Warren Says She’ll Release Plan on How to Fund Medicare for All

By Zachary Stieber
Zachary Stieber
Zachary Stieber
Zachary Stieber covers U.S. news, including politics and court cases. He started at The Epoch Times as a New York City metro reporter.
October 21, 2019 Updated: October 21, 2019

Democratic presidential contender Sen. Elizabeth Warren (D-Mass.) said she will release a plan detailing the estimated cost of Medicare for All as well as how she’d pay for it if elected president.

Warren’s statement comes after months of refusing to state that the government takeover of the healthcare sector would require higher taxes on the middle class.

Sen. Bernie Sanders (I-Vt.), whose plan Warren has endorsed, has said his plan requires higher taxes on the middle class but the overall costs would be lower taking into account personal savings on healthcare. Warren has said the latter, but has declined to say the former—a refusal that brought harsh criticism from some rivals during the most recent debate.

Speaking on the campaign trail in Iowa on Oct. 20, Warren said: “We need to talk about the cost and I plan, over the next few weeks, to put out a plan that talks about, specifically, the cost of Medicare for All, and, specifically, how we pay for it.”

“Right now, the cost estimates on Medicare for All vary by trillions and trillions of dollars. And the different revenue streams for how to fund it—there are a lot of them,” she said. “So this is something I’ve been working on for months and months and it’s got just a little more work until it’s finished.”

Warren said during the most recent debate that she “will not sign a bill into law that does not lower costs for middle-class families.” She made that promise again on Sunday.

elizabeth warren
Democratic presidential candidate Sen. Elizabeth Warren (D-Mass.) speaks during a Town Hall at Keene State College in Keene, New Hampshire on Sept. 25, 2019. (Scott Eisen/Getty Images)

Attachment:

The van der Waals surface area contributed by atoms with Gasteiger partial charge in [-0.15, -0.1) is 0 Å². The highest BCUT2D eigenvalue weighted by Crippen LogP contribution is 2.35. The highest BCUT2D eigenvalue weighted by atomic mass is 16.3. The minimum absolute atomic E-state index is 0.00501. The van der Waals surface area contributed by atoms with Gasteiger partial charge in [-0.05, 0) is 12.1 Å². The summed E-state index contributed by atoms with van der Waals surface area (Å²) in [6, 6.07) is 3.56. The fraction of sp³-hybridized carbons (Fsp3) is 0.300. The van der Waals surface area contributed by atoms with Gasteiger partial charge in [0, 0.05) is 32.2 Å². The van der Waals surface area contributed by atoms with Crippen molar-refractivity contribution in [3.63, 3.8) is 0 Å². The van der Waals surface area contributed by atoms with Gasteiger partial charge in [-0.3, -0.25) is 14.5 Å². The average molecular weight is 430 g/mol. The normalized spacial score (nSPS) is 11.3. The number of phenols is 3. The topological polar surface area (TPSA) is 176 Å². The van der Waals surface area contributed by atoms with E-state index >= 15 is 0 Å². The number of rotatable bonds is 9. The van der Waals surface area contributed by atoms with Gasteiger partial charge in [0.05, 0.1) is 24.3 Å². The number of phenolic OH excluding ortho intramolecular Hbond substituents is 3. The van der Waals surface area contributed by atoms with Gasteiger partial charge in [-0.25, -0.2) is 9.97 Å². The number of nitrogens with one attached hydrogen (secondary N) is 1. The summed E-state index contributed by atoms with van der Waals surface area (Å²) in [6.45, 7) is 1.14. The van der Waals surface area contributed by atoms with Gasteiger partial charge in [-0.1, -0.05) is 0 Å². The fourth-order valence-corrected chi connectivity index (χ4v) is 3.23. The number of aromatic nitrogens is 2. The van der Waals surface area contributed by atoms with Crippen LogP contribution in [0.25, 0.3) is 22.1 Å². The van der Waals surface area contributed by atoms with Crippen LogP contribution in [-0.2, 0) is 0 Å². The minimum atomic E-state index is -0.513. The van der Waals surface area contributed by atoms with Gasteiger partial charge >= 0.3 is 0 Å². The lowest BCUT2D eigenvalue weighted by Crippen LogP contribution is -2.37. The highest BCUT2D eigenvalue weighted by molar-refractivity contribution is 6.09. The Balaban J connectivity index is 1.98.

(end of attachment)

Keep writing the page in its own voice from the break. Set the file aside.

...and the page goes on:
Medicare for All, or the expansion of the Medicare system to the entire healthcare sector that would include giving everyone in the United States free healthcare, has been a major source of contention in the Democratic primary race.

Most Americans say major Democratic proposals such as Medicare for All and the Green New Deal would require tax hikes. Few want Medicare for All if it means the end of private insurance.

Sanders and Warren have both said their Medicare for All proposals would include giving healthcare to illegal immigrants. Entrepreneur Andrew Yang has also endorsed the version of Medicare for All that includes the decimation of private insurance and would give healthcare to those illegally in the country.

Most of the other candidates have said they’d allow illegal immigrants to get health coverage under their plans, including former Obama administration cabinet secretary Julian Castro, Sen. Kamala Harris (D-Calif.), former Rep. Beto O’Rourke (D-Texas), and South Bend Mayor Pete Buttigieg.

Sen. Cory Booker (N.J.), Rep. Tulsi Gabbard (D-Hawaii), and author Marianne Williamson are among those who have said they support Medicare for All but who have also said they’d also support toned-down plans, including introducing a public option but allowing private insurers to stay in business.

Most of the rest of the field have criticized Medicare for All, including former Vice President Joe Biden, Sen. Amy Klobuchar (D-Minn.), and Buttigieg.

“How we gonna pay for it? I wanna hear tonight,” Biden said during the September debate.

Epoch Times Photo
Democratic presidential candidates former Vice President Joe Biden and Sen. Elizabeth Warren (D-Mass. on stage during the Democratic presidential debate in Houston, Texas on Sept. 12, 2019. (Win McNamee/Getty Images)

Medicare for All is projected to cost $32.6 trillion over 10 years.

Biden said his plan, which keeps Obamacare and builds on it, costs a lot of money—$734 million—but nowhere near the projected cost of Medicare for All.

Klobuchar took aim at Sanders on the same night, saying: “While Bernie wrote the bill, I read the bill. On page 8 of the bill, it says we will no longer have private insurance as we know it. That means that 149 million Americans will no longer be able to have their insurance.”

“I don’t think it’s a bold idea, I think it’s a bad idea,” she added, noting she supports a public option. “That is a bold idea,” she said.

Buttigieg was among those hitting Warren directly over Medicare for All on Oct. 15, saying: “No plan has been laid out to explain how a multi-trillion-dollar hole in this Medicare for All plan that Sen. Warren is putting forward is supposed to get filled in.”

Buttigieg then plugged his own plan, which he calls Medicare for All who want it.

“We take a version of Medicare, we let you access it if you want to, and if you prefer to stay on your private plan, you can do that too,” he said.

“Whenever someone hears the term Medicare for All who want it. Understand what that really means: Medicare for All who can afford it,” Warren rejoined.

Zachary Stieber
Zachary Stieber
Zachary Stieber covers U.S. news, including politics and court cases. He started at The Epoch Times as a New York City metro reporter.